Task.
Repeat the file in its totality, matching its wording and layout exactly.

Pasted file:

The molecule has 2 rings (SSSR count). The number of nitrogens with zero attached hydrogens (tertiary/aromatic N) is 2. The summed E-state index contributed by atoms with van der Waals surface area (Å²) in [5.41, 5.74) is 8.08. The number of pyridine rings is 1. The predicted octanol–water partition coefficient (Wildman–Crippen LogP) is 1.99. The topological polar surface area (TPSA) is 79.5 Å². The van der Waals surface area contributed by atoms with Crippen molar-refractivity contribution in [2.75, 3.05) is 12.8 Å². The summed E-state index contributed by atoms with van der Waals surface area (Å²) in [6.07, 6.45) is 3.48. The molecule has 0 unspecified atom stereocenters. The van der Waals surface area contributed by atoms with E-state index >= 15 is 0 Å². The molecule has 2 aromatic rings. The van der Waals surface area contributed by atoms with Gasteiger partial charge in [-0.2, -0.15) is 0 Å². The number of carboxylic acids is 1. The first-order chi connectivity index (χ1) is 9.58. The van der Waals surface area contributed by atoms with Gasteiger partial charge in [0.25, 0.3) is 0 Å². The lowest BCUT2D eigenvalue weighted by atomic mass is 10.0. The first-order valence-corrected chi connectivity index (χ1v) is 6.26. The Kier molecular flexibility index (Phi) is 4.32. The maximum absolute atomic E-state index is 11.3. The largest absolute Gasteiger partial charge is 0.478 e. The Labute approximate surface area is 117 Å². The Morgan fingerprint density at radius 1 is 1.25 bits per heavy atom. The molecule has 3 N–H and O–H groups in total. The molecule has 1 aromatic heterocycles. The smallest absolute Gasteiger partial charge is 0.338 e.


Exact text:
The molecule has 2 rings (SSSR count). The number of nitrogens with zero attached hydrogens (tertiary/aromatic N) is 2. The summed E-state index contributed by atoms with van der Waals surface area (Å²) in [5.41, 5.74) is 8.08. The number of pyridine rings is 1. The predicted octanol–water partition coefficient (Wildman–Crippen LogP) is 1.99. The topological polar surface area (TPSA) is 79.5 Å². The van der Waals surface area contributed by atoms with Crippen molar-refractivity contribution in [2.75, 3.05) is 12.8 Å². The summed E-state index contributed by atoms with van der Waals surface area (Å²) in [6.07, 6.45) is 3.48. The molecule has 0 unspecified atom stereocenters. The van der Waals surface area contributed by atoms with E-state index >= 15 is 0 Å². The molecule has 2 aromatic rings. The van der Waals surface area contributed by atoms with Gasteiger partial charge in [-0.2, -0.15) is 0 Å². The number of carboxylic acids is 1. The first-order chi connectivity index (χ1) is 9.58. The van der Waals surface area contributed by atoms with Gasteiger partial charge in [0.25, 0.3) is 0 Å². The lowest BCUT2D eigenvalue weighted by atomic mass is 10.0. The first-order valence-corrected chi connectivity index (χ1v) is 6.26. The Kier molecular flexibility index (Phi) is 4.32. The maximum absolute atomic E-state index is 11.3. The largest absolute Gasteiger partial charge is 0.478 e. The Labute approximate surface area is 117 Å². The Morgan fingerprint density at radius 1 is 1.25 bits per heavy atom. The molecule has 3 N–H and O–H groups in total. The molecule has 1 aromatic heterocycles. The smallest absolute Gasteiger partial charge is 0.338 e.